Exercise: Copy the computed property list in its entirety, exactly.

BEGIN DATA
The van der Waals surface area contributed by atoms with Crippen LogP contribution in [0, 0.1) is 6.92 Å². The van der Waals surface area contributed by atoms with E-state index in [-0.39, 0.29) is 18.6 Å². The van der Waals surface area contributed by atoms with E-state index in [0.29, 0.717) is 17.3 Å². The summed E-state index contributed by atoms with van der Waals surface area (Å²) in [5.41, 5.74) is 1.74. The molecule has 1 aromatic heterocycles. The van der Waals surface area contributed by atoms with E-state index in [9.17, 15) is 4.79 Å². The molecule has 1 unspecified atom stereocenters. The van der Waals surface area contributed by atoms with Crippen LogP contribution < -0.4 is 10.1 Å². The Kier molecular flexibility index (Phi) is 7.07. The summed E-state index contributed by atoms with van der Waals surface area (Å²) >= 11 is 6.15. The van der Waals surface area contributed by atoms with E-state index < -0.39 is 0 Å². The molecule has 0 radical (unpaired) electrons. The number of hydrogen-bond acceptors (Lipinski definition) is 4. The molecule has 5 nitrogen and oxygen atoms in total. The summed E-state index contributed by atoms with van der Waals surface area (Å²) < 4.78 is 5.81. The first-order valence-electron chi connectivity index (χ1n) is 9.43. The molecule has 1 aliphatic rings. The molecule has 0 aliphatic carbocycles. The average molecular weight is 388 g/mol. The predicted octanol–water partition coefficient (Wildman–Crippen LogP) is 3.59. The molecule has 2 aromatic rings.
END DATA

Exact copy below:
The van der Waals surface area contributed by atoms with Crippen LogP contribution in [0, 0.1) is 6.92 Å². The van der Waals surface area contributed by atoms with E-state index in [-0.39, 0.29) is 18.6 Å². The van der Waals surface area contributed by atoms with E-state index in [0.29, 0.717) is 17.3 Å². The summed E-state index contributed by atoms with van der Waals surface area (Å²) in [5.41, 5.74) is 1.74. The molecule has 1 aromatic heterocycles. The van der Waals surface area contributed by atoms with E-state index in [9.17, 15) is 4.79 Å². The molecule has 1 unspecified atom stereocenters. The van der Waals surface area contributed by atoms with Crippen LogP contribution < -0.4 is 10.1 Å². The Kier molecular flexibility index (Phi) is 7.07. The summed E-state index contributed by atoms with van der Waals surface area (Å²) >= 11 is 6.15. The van der Waals surface area contributed by atoms with E-state index < -0.39 is 0 Å². The molecule has 0 radical (unpaired) electrons. The number of hydrogen-bond acceptors (Lipinski definition) is 4. The molecule has 5 nitrogen and oxygen atoms in total. The summed E-state index contributed by atoms with van der Waals surface area (Å²) < 4.78 is 5.81. The first-order valence-electron chi connectivity index (χ1n) is 9.43. The molecule has 1 aliphatic rings. The molecule has 0 aliphatic carbocycles. The average molecular weight is 388 g/mol. The predicted octanol–water partition coefficient (Wildman–Crippen LogP) is 3.59. The molecule has 2 aromatic rings.